Florida rescuers stay hopeful about finding more survivors in rubble

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Florida Rescuers Stay Hopeful About Finding More Survivors In Rubble
Search and rescue personnel search for survivors through the rubble at the Champlain Towers South in Surfside, Florida, © AP/Press Association Images
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By Terry Spencer and Russ Bynum, Associated Press

Rescue workers digging feverishly for a fifth day have stressed that they could still find survivors in the rubble of a collapsed Florida condo building.

The death toll rose by just four people on Sunday, to a total of nine confirmed dead. But more than 150 people are still missing in Surfside.

Families of the missing rode buses to a site nearby from which they could watch teams at work: firefighters, sniffer dogs and search experts employing radar and sonar devices.

US representative Debbie Wasserman Schultz said at an evening news conference that she had met with some of the rescue workers and was able to “hear the hope that they have”.


Part of the 12-storey building collapsed on Thursday (Amy Beth Bennett /South Florida Sun-Sentinel via AP)

She said: “We obviously have some realism that we’re dealing with. But … as long as the experts that we trust are telling me they have hope to find people who might have been able to survive, then we have to make sure that we hold on to that hope.”

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Israeli Diaspora Affairs minister Nachman Shai, head of a humanitarian delegation from Israel that includes several search-and-rescue experts, said the professionals have told him of cases where survivors were found after 100 hours or more.

“So don’t lose hope, that’s what I would say,” he said.

Some families had hoped their visit to the site near the 12-storey building would allow them to shout messages to loved ones possibly buried deep inside the pile.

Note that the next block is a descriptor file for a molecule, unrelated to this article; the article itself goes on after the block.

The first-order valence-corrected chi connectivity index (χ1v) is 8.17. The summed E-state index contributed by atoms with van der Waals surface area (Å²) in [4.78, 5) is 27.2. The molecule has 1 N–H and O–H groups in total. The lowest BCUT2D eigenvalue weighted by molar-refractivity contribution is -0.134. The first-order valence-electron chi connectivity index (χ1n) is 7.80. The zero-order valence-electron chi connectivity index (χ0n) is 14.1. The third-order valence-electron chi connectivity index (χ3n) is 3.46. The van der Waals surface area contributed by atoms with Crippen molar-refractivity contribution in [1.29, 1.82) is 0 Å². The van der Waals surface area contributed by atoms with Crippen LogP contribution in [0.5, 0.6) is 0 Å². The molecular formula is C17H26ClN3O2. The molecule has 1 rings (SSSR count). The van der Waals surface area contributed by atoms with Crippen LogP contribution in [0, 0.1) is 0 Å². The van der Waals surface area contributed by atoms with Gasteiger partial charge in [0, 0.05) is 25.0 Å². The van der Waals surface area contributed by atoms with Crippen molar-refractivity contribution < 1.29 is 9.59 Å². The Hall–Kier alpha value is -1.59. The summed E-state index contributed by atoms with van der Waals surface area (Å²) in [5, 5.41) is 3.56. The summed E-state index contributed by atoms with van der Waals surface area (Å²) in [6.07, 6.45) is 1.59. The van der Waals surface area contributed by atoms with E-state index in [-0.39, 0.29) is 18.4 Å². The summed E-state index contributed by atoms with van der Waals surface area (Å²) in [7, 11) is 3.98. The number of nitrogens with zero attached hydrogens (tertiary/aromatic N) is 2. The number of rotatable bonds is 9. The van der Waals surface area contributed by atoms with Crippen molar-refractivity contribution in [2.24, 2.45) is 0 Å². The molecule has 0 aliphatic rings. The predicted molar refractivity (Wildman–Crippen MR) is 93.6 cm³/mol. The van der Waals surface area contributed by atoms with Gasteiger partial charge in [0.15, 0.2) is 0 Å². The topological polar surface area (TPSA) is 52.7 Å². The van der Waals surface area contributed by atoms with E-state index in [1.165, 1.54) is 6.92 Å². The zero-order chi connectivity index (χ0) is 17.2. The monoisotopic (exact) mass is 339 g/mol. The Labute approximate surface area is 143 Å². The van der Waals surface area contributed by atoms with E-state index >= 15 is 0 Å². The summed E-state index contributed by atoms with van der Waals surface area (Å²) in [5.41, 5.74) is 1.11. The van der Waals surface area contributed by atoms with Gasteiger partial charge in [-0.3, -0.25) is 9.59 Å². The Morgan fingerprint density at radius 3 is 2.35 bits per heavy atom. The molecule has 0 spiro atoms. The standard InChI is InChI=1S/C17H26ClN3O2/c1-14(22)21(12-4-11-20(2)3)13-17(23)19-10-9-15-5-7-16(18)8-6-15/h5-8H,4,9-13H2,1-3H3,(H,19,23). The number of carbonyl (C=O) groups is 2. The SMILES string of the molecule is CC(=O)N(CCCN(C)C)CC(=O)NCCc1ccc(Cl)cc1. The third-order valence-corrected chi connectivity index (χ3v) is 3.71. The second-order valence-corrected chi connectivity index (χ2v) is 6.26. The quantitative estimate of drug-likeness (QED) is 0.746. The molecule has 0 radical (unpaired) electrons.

As they returned to a nearby hotel, several paused to embrace as they got off the bus. Others walked slowly with arms around each other back to the hotel entrance.

“We are just waiting for answers. That’s what we want,” said Dianne Ohayon, whose parents, Myriam and Arnie Notkin, were in the building.

“It’s hard to go through these long days and we haven’t gotten any answers yet.”


 

Authorities on Sunday identified the additional four people that had been recovered as Leon Oliwkowicz, 80; Christina Beatriz Elvira, 74; Anna Ortiz, 46; and Luis Bermudez, 26.

The number of people left unaccounted for was 152, said Miami-Dade mayor Daniella Levine Cava. The last live person rescued was on Thursday, just hours after the collapse.

Miami-Dade assistant fire chief Raide Jadallah explained that conditions at the site — the building pancaked when it fell — have frustrated crews looking for survivors.

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Alan Cominsky, chief of the Miami-Dade Fire Rescue Department, said his team is holding out hope of finding someone alive, but must continue to move slowly and methodically.

“The debris field is scattered throughout, and it’s compact, extremely compact,” he said, noting that teams must stabilise and shore up debris as they go.

“We can’t just go in and move things erratically, because that’s going to have the worst outcome possible.”


152 people remain unaccounted for (Al Diaz/Miami Herald via AP)

Ms Levine Cava said six to eight teams are actively searching the pile at any given time, with hundreds of team members on standby ready to rotate in.

She said teams have worked around the clock since Thursday, and there was no lack of personnel.

President Joe Biden said in a statement he spoke with FEMA administrator Deanne Criswell about efforts on the ground after Ms Criswell visited the site.

Mr Biden said his administration is prepared to provide assistance and support, adding: “This is an unimaginably difficult time for the families enduring this tragedy. My heart goes out to every single person suffering during this awful moment.”

Crews spent Saturday night digging a trench that stretches 125 feet long, 20 feet across and 40 feet deep (38 metres long, six metres across and 12 metres deep), which, she said, allowed them to find more bodies and human remains.

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Earl Tilton, who runs a search-and-rescue consulting firm in North Carolina, said rushing into the rubble without careful planning and execution would injure or kill rescuers and the people they are trying to save.

He said: “Moving the wrong piece of debris at the wrong time could cause it to fall.”

But Mr Tilton agreed families were not wrong to continue holding out hope. During past urban rescues, he said, rescuers have found survivors as long as a week past the initial catastrophe.

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